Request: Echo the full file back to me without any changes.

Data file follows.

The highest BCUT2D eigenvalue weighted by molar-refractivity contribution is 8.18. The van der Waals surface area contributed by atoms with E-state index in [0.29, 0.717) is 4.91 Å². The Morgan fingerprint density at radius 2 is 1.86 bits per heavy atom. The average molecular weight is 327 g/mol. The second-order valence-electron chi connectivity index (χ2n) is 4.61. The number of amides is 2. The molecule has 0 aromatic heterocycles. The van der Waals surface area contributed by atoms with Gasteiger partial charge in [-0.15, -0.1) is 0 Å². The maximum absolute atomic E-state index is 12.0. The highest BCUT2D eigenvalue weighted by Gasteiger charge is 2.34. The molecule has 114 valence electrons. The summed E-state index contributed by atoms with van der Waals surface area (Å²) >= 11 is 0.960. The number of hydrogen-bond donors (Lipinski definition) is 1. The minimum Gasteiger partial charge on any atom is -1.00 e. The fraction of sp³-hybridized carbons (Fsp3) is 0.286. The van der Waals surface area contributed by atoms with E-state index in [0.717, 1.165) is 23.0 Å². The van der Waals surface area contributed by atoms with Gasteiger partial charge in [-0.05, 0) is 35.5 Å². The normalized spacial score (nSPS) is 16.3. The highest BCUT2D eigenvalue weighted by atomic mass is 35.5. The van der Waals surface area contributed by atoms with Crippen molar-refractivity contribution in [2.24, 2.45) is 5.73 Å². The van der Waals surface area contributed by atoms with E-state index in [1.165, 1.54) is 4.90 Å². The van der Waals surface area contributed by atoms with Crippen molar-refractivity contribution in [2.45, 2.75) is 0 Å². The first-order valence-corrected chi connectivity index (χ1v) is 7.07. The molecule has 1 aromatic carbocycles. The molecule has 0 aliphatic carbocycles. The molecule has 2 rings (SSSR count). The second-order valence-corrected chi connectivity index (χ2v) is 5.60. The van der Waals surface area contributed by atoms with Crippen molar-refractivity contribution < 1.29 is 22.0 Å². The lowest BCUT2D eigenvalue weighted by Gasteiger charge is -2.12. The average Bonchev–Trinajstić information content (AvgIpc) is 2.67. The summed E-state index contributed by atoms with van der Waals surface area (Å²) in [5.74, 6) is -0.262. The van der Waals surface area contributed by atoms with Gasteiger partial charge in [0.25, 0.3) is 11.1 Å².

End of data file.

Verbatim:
The highest BCUT2D eigenvalue weighted by molar-refractivity contribution is 8.18. The van der Waals surface area contributed by atoms with E-state index in [0.29, 0.717) is 4.91 Å². The Morgan fingerprint density at radius 2 is 1.86 bits per heavy atom. The average molecular weight is 327 g/mol. The second-order valence-electron chi connectivity index (χ2n) is 4.61. The number of amides is 2. The molecule has 0 aromatic heterocycles. The van der Waals surface area contributed by atoms with Gasteiger partial charge in [-0.15, -0.1) is 0 Å². The maximum absolute atomic E-state index is 12.0. The highest BCUT2D eigenvalue weighted by Gasteiger charge is 2.34. The molecule has 114 valence electrons. The summed E-state index contributed by atoms with van der Waals surface area (Å²) >= 11 is 0.960. The number of hydrogen-bond donors (Lipinski definition) is 1. The minimum Gasteiger partial charge on any atom is -1.00 e. The fraction of sp³-hybridized carbons (Fsp3) is 0.286. The van der Waals surface area contributed by atoms with E-state index in [0.717, 1.165) is 23.0 Å². The van der Waals surface area contributed by atoms with Gasteiger partial charge in [-0.05, 0) is 35.5 Å². The normalized spacial score (nSPS) is 16.3. The highest BCUT2D eigenvalue weighted by atomic mass is 35.5. The van der Waals surface area contributed by atoms with Crippen molar-refractivity contribution in [2.24, 2.45) is 5.73 Å². The van der Waals surface area contributed by atoms with E-state index in [1.165, 1.54) is 4.90 Å². The van der Waals surface area contributed by atoms with Crippen molar-refractivity contribution in [2.45, 2.75) is 0 Å². The first-order valence-corrected chi connectivity index (χ1v) is 7.07. The molecule has 1 aromatic carbocycles. The molecule has 0 aliphatic carbocycles. The molecule has 2 rings (SSSR count). The second-order valence-corrected chi connectivity index (χ2v) is 5.60. The van der Waals surface area contributed by atoms with Crippen molar-refractivity contribution < 1.29 is 22.0 Å². The lowest BCUT2D eigenvalue weighted by Gasteiger charge is -2.12. The average Bonchev–Trinajstić information content (AvgIpc) is 2.67. The summed E-state index contributed by atoms with van der Waals surface area (Å²) in [5.74, 6) is -0.262. The van der Waals surface area contributed by atoms with Gasteiger partial charge in [0.25, 0.3) is 11.1 Å².